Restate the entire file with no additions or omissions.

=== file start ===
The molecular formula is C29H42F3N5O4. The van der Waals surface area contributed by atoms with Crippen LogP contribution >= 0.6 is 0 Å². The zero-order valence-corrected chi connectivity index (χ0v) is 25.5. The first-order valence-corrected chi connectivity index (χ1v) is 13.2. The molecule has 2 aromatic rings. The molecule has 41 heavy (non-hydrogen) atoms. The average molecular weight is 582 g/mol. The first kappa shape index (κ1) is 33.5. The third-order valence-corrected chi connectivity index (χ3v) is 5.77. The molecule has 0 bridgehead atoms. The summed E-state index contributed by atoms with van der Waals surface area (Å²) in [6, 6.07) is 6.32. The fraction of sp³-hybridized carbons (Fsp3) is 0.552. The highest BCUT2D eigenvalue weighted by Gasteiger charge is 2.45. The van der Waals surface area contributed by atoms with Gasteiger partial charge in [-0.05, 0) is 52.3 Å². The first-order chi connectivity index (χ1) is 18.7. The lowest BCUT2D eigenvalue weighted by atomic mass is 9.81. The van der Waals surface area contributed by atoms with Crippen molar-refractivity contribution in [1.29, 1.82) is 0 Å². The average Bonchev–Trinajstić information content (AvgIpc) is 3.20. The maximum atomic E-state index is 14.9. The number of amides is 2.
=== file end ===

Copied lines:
The molecular formula is C29H42F3N5O4. The van der Waals surface area contributed by atoms with Crippen LogP contribution >= 0.6 is 0 Å². The zero-order valence-corrected chi connectivity index (χ0v) is 25.5. The first-order valence-corrected chi connectivity index (χ1v) is 13.2. The molecule has 2 aromatic rings. The molecule has 41 heavy (non-hydrogen) atoms. The average molecular weight is 582 g/mol. The first kappa shape index (κ1) is 33.5. The third-order valence-corrected chi connectivity index (χ3v) is 5.77. The molecule has 0 bridgehead atoms. The summed E-state index contributed by atoms with van der Waals surface area (Å²) in [6, 6.07) is 6.32. The fraction of sp³-hybridized carbons (Fsp3) is 0.552. The highest BCUT2D eigenvalue weighted by Gasteiger charge is 2.45. The van der Waals surface area contributed by atoms with Gasteiger partial charge in [-0.05, 0) is 52.3 Å². The first-order chi connectivity index (χ1) is 18.7. The lowest BCUT2D eigenvalue weighted by atomic mass is 9.81. The van der Waals surface area contributed by atoms with Crippen molar-refractivity contribution in [1.29, 1.82) is 0 Å². The average Bonchev–Trinajstić information content (AvgIpc) is 3.20. The maximum atomic E-state index is 14.9. The number of amides is 2.